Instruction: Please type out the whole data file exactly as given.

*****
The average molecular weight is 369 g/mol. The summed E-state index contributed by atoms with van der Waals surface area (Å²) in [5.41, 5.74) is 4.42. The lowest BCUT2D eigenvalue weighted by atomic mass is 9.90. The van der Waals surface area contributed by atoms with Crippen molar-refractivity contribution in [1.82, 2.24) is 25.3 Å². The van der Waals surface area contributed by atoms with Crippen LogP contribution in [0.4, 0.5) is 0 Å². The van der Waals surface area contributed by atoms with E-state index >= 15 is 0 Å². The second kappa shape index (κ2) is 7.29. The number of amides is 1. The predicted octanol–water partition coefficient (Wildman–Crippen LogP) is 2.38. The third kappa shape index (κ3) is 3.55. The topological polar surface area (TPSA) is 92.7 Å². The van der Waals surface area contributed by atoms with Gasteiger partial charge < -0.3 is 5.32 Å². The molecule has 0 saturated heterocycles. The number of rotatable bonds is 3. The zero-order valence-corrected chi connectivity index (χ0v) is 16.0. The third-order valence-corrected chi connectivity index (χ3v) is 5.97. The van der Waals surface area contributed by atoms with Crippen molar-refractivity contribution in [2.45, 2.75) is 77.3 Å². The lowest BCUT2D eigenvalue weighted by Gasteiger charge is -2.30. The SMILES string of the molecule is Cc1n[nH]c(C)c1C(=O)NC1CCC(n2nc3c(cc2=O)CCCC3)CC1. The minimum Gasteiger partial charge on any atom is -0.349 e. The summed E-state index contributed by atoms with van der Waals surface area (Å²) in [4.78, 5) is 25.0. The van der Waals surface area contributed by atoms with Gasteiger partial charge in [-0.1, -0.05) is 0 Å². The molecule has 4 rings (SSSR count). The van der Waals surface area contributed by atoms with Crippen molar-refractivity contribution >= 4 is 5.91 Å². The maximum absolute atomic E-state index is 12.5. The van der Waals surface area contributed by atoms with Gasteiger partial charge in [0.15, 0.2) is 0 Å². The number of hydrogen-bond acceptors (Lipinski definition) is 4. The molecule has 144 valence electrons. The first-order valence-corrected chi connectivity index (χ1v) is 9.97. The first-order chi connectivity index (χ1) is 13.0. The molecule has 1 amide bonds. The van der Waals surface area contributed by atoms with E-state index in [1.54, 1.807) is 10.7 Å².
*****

The average molecular weight is 369 g/mol. The summed E-state index contributed by atoms with van der Waals surface area (Å²) in [5.41, 5.74) is 4.42. The lowest BCUT2D eigenvalue weighted by atomic mass is 9.90. The van der Waals surface area contributed by atoms with Crippen molar-refractivity contribution in [1.82, 2.24) is 25.3 Å². The van der Waals surface area contributed by atoms with Crippen LogP contribution in [0.4, 0.5) is 0 Å². The van der Waals surface area contributed by atoms with E-state index >= 15 is 0 Å². The second kappa shape index (κ2) is 7.29. The number of amides is 1. The predicted octanol–water partition coefficient (Wildman–Crippen LogP) is 2.38. The third kappa shape index (κ3) is 3.55. The topological polar surface area (TPSA) is 92.7 Å². The van der Waals surface area contributed by atoms with Gasteiger partial charge < -0.3 is 5.32 Å². The molecule has 0 saturated heterocycles. The number of rotatable bonds is 3. The zero-order valence-corrected chi connectivity index (χ0v) is 16.0. The third-order valence-corrected chi connectivity index (χ3v) is 5.97. The van der Waals surface area contributed by atoms with Crippen molar-refractivity contribution in [2.45, 2.75) is 77.3 Å². The lowest BCUT2D eigenvalue weighted by Gasteiger charge is -2.30. The SMILES string of the molecule is Cc1n[nH]c(C)c1C(=O)NC1CCC(n2nc3c(cc2=O)CCCC3)CC1. The minimum Gasteiger partial charge on any atom is -0.349 e. The summed E-state index contributed by atoms with van der Waals surface area (Å²) in [4.78, 5) is 25.0. The van der Waals surface area contributed by atoms with Gasteiger partial charge in [-0.1, -0.05) is 0 Å². The molecule has 4 rings (SSSR count). The van der Waals surface area contributed by atoms with Crippen molar-refractivity contribution >= 4 is 5.91 Å². The maximum absolute atomic E-state index is 12.5. The van der Waals surface area contributed by atoms with Gasteiger partial charge in [0.15, 0.2) is 0 Å². The number of hydrogen-bond acceptors (Lipinski definition) is 4. The molecule has 144 valence electrons. The first-order valence-corrected chi connectivity index (χ1v) is 9.97. The first-order chi connectivity index (χ1) is 13.0. The molecule has 1 amide bonds. The van der Waals surface area contributed by atoms with E-state index in [1.54, 1.807) is 10.7 Å².